6) We have a very big reservoir of un-hunted bighorns sheep in North America in various parks, game reserves, and military ranges. Why is that nor mentioned?
In short, the news media focused deliberately on the one study, which, by exceptionally severe selection on large horned rams, generated the expected results. They failed to inform that this was exceptional, and that great care is being taken for decades – continentally –not to loose the large males in big game species. Clearly, nobody interviewed the actual mangers of mountain sheep populations. Why not? Why have the critics not bothered reading hunting regulations?
There is more to it.
The matter of trophy males contains counterintuitive ironies. Very large horns or antlers are not adaptive. They are freaks. They may be the biggest, but they are not the best! Otherwise they would not be rare in normal population. The genetic breeding of huge-antlered freaks on deer farms, currently, is not breeding the “biggest and the best”. It is genetic wreckage of the adaptive genome of the species, and done for the frivolous pleasure of an affluent clientele. It has nothing to do with hunting or with wildlife conservation. Quite the contrary!
Why is that not being mentioned?
The adaptive horn/antler configuration is that of the “average male”. We know, from centuries of experience, exactly how to produce “trophies” without genetic manipulation. In a nutshell, offer superior food for body and antler growth and insure that he male does not breed. To generate “trophy heads”, feed the population maximally with a diet rich on protein and minerals for about five generations. Even then maximum growth will not set in, unless the male can be prevented from breeding. Excluded from the stresses and strings of reproduction and fighting, the males save their summer’s fat stores, survive winters splendidly, and may begin body growth the following spring with enough body resources to give growth a real boost. Such males grow more year-by-year and become exceptionally large in body and trophy size. This has been done artificially. In nature, however, without human manipulation, exceptionally large antlers or horns indicate that their owner may be a non-breeding male. Far from being the epitome of male hood, such individuals are shirkers (cowards) that do not participate in rutting. I have observed such in the field. (However, I have also seen one reversal in which a huge shirker reverted and became a successful breeder). Should genetic loss be incurred it can be rectified by transplantation, also a very old idea. No big deal!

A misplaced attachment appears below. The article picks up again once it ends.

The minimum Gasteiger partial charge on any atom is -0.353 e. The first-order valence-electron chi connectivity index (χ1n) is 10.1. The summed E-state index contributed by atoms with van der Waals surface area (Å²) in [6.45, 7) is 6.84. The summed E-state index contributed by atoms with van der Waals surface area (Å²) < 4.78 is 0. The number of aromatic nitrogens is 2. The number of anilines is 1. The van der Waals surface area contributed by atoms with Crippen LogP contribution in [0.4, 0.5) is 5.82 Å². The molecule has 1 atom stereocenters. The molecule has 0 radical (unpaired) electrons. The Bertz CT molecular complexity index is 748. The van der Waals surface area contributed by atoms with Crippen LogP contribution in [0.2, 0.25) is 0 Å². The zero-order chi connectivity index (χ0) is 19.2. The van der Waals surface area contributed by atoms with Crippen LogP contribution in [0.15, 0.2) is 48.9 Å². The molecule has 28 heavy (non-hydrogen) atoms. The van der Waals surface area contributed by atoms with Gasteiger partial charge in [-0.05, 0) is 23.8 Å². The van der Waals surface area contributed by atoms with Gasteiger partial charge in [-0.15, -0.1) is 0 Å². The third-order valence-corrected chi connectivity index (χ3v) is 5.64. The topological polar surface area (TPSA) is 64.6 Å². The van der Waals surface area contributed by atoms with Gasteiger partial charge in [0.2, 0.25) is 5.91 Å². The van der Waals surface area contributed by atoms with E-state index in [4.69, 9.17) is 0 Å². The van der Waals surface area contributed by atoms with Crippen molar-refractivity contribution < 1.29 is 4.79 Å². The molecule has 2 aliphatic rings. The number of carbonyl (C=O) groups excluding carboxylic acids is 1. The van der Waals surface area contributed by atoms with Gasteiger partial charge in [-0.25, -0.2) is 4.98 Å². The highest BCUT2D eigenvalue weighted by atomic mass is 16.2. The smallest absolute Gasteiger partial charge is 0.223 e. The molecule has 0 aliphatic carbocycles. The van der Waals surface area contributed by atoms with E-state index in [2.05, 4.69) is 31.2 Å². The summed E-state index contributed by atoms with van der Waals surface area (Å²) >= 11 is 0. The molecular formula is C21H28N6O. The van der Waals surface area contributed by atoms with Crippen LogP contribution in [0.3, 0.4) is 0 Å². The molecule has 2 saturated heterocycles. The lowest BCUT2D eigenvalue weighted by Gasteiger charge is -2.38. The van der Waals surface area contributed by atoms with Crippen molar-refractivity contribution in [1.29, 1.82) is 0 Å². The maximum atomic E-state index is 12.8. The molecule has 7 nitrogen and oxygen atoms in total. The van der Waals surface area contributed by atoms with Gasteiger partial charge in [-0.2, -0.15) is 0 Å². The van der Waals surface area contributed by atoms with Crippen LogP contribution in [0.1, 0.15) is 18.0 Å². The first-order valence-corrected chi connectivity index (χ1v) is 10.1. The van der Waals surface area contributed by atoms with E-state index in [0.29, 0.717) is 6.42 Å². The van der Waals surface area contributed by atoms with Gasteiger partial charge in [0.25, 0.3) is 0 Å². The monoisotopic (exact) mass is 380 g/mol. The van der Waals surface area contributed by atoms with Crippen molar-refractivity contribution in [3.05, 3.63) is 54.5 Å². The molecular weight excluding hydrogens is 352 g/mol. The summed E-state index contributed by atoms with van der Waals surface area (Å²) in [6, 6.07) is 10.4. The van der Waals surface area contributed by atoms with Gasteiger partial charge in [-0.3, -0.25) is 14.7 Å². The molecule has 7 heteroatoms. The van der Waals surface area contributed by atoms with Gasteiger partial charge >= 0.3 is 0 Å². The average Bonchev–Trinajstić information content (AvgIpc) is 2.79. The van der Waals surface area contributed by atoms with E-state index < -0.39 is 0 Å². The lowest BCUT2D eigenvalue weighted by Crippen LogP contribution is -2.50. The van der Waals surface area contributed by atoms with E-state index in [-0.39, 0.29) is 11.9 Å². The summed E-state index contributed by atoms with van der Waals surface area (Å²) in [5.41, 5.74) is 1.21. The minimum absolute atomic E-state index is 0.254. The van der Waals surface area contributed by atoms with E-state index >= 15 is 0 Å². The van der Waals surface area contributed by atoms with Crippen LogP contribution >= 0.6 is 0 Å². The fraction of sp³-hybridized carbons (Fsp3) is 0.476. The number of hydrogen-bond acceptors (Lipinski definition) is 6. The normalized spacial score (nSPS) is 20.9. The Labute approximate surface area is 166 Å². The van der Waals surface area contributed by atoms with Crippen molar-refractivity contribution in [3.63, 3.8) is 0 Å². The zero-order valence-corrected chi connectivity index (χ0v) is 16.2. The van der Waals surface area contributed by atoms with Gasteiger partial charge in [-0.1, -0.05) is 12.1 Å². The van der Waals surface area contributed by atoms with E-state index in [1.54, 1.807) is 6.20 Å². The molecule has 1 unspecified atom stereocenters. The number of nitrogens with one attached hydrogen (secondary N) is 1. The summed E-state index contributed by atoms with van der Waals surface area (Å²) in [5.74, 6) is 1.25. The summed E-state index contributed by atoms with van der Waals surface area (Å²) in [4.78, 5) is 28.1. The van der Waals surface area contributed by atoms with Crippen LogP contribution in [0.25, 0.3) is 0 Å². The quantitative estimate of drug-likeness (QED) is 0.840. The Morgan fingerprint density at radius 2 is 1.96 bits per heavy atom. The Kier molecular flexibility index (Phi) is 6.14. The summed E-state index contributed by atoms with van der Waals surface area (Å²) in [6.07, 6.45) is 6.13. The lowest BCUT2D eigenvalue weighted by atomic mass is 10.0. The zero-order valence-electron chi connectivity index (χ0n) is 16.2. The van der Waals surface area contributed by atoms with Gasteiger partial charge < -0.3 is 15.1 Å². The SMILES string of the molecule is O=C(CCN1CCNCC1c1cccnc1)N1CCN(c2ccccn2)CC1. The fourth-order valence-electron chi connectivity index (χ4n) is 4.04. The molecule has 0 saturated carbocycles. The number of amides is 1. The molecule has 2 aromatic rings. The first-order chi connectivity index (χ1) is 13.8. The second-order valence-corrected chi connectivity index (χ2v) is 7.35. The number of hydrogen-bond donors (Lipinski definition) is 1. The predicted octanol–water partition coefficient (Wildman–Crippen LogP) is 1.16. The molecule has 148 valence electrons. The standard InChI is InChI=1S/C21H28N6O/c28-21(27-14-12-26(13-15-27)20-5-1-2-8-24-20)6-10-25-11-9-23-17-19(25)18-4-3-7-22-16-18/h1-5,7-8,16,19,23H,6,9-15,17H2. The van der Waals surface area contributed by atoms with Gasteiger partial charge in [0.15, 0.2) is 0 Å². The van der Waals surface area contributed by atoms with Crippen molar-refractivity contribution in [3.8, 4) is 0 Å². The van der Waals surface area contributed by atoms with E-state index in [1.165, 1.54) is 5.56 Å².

Is a one-sided treatment of trophy hunting adequate scholarship? Or are we dealing with calculated advocacy? Are these deliberate attempts to deceive, mislead and inflame the public? Does investigative journalism not sort that out?
Reading Newsweek’s article the impression is gained that In North America bighorns are mismanaged and elk, for instance, are dwindling. This fiction could not be further from reality. It is following a popular pessimistic view fanned by some environmentalists that all nature here is going irredeemably to hell, ignoring the successes of conservation work, robbing the public of hope, instead of inspiring such to get on with restoring the biosphere.
Our wildlife populations, far from being remnants of an earlier abundance are populations largely restored to unprecedented abundance as well as quality. That’s the miracle of the North American Model of Wildlife Conservation. It has restored much of the continent’s biodiversity, developed a large-scale model of more than mere sustainable use of a renewable, publicly-owned resource, generated a new economy based on wildlife creating wealth and employment, It is wonderful news, but it has been ignored. Why? Is it an “inconvenient truth” to extreme environmentalists? Ironically, that model is being discussed for potential global application.
Valerius Geist, PhD., Professional Biologist
Professor Emeritus of Environmental Science
The University of Calgary